All of those were used by governments. One was used for industrial sabotage; the other two to spy on people who were then assassinated. Are these not "cyber-weapons"? What makes them different from Stuxnet but the degree of press they received?
Slashdot videos: Now with more Slashdot!
For people who don't get the joke, "kuwabatake" means "mulberry farm" in Japanese (where you would raise silk worms).
"Sanjuro" is a standard alias for a 30 year old guy (it literally means "30 year old guy", more or less).
5. The only phenomenon in all of physics that violates CPT symmetry.
Actually, many worlds violates CPT symmetry - worldlines divide only forward in time, not backwards. CPT symmetry requires that there be no physical bias to the direction of time. CPT symmetry is plainly untrue anyway, as we have entropy. Trying to use it as an argument against Copenhagen is disingenuous at best.
MW shows every sign of being equally wrong with every other interpretation of QM at the moment. The truth is that for many people, it represents a convenient belief. Most of its advocates lack understanding of the effective distinctions between interpretations in any case, which leads to sites and arguments like this. This is particularly bad in followers of Dawkins who argue that MW solves the fine-tuning problem, where half of the problem arises from balance in mathematical entities that QM has no plausible "ratchet" for.
Google employees weren't reading the email
Actually, they were. http://www.cnn.com/2010/TECH/web/09/15/google.privacy.firing/
And it's happened more than once. http://gawker.com/5638874/david-barksdale-wasnt-googles-first-spying-engineer
I submitted this same story about a half hour ago, but in a form not nearly as well written. The author of this post seems to have taken that and run with it.
This is cool, and also explains why people occasionally complain about their stories having been "stolen".
Wow, someone on Slashdot quoting Proudhon. That's...uncommon.
Have you read Locke? Everything belongs to God, or everyone, if you like, but when someone puts their work into something, the portion of what is produced that can be ascribed to their work is theirs. If I cut down a tree, it's only slightly mine, because I did the work to cut it down, which isn't much. If I make a chair out of it, it's more mine, hence I can sell a chair for more than I can sell firewood.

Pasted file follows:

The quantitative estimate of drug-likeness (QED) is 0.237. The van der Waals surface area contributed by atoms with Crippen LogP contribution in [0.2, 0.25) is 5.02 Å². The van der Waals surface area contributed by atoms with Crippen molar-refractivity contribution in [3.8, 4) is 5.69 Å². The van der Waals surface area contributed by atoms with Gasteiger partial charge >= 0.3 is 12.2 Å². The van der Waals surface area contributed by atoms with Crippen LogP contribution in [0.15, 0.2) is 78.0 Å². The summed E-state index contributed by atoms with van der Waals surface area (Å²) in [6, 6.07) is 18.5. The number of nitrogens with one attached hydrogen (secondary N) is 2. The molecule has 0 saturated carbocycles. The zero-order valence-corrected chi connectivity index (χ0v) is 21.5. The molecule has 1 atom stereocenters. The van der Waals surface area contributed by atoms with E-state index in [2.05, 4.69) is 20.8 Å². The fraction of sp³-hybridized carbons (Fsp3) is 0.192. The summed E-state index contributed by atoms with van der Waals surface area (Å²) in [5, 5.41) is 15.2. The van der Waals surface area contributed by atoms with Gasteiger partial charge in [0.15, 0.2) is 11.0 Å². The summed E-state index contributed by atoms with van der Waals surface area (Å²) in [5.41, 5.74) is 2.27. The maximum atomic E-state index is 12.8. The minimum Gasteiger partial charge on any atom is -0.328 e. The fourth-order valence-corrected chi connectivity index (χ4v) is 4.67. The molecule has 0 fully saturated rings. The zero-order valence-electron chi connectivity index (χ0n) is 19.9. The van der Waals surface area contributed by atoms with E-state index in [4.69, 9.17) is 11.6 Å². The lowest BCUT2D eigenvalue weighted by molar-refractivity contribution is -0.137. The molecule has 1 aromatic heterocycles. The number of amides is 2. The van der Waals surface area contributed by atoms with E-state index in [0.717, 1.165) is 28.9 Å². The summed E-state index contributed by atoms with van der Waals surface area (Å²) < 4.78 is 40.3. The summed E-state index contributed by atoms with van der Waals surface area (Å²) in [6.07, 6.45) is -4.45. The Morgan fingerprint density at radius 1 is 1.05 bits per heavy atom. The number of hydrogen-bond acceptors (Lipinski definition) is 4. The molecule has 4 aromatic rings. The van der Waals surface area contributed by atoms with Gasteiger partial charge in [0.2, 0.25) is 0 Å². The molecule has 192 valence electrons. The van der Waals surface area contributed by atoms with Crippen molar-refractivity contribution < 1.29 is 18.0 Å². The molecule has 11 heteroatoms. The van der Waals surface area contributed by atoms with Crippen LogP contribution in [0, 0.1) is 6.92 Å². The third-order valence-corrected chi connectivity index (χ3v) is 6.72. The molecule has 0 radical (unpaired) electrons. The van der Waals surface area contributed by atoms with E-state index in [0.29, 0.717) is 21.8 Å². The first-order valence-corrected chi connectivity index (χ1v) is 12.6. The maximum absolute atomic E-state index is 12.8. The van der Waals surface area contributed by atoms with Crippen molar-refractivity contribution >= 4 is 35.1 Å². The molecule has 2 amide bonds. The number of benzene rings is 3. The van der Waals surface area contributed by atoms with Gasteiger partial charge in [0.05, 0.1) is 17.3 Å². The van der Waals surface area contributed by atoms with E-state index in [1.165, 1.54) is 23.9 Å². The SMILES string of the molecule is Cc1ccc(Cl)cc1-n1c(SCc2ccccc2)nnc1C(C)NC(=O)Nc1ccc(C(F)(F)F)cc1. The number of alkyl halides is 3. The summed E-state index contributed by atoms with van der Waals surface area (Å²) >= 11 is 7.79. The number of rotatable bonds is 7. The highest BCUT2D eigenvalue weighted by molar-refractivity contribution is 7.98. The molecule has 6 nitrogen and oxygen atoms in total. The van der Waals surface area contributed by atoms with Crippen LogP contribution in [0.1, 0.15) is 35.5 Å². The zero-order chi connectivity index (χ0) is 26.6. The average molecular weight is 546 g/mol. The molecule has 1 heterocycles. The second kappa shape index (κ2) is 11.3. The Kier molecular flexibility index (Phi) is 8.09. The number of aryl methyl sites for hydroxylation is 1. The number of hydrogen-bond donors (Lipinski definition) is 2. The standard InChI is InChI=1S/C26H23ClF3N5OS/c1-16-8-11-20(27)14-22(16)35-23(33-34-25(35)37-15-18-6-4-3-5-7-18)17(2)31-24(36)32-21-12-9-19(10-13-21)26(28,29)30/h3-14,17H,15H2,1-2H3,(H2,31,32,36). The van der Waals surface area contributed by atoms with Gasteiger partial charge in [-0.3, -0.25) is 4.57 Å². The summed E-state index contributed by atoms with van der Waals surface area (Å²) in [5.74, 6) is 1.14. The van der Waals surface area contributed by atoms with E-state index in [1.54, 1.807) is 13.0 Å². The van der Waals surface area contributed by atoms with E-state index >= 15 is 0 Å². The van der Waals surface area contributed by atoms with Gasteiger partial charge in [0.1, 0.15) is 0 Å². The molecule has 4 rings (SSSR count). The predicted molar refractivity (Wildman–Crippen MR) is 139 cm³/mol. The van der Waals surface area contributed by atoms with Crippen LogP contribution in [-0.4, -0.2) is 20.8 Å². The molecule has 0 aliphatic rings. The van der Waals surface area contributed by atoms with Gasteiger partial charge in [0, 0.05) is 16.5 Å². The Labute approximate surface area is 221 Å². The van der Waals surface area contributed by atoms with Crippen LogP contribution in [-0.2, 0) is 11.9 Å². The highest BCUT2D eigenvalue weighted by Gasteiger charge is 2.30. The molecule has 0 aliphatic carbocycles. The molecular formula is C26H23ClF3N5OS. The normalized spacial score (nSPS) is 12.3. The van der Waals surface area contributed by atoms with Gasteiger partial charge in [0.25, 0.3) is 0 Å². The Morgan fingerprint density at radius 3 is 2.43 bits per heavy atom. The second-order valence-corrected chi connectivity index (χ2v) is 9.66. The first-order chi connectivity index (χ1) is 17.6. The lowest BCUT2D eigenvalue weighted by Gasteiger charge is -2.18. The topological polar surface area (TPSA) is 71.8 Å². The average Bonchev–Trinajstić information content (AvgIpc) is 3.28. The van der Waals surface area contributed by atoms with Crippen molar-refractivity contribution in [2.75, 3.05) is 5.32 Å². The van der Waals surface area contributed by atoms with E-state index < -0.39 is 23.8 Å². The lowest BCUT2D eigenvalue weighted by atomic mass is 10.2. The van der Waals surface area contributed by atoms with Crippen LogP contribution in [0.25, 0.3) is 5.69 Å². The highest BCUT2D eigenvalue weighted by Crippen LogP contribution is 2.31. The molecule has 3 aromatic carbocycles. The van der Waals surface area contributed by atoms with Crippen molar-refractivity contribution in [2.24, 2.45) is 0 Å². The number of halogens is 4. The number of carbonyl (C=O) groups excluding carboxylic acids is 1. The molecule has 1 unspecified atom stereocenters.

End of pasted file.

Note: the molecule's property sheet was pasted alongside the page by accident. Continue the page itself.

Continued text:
Here's a reference: http://en.wikipedia.org/wiki/John_Locke#Theory_of_value_and_property
I think people think you can run a game like this without a monthly fee because Guild Wars did it, and Guild Wars 2 is going to do it.
Guild Wars made plenty of money with that model too. The idea that you need montly fees in order to maintain servers is a useful one to the people who want to make more money on their MMO by charging you rent to play it. Please don't promote it. The reality is that maintaining servers doesn't cost that much in light of the margins on software.
Oh, and "tough". Sorry, it was bothering me.
XSS attacks require you to push the parameters in the URL itself.
That's not actually true. Reflected XSS attacks are sometimes exploited through a URL string element (post data can also work). Persisted XSS attacks occur when user provided data is stored on the server and then later rendered in HTML without being properly encoded first.
It's entirely possible (and not all that uncommon) for an attack to rely on both an XSS issue and a SQL injection issue. Say there's some popular CMS that has a SQL injection attack that can be exploited through a form post if the user making it is logged in with a session cookie. If this attack allows the malicious SQL to then inject script into some part of the page on that CMS so that it's rendered unencoded, it could then execute the script for other users who visit the site and attempt to make the same post to other sites that come up as the result of a Google search (Google is a great enabler of these sorts of things).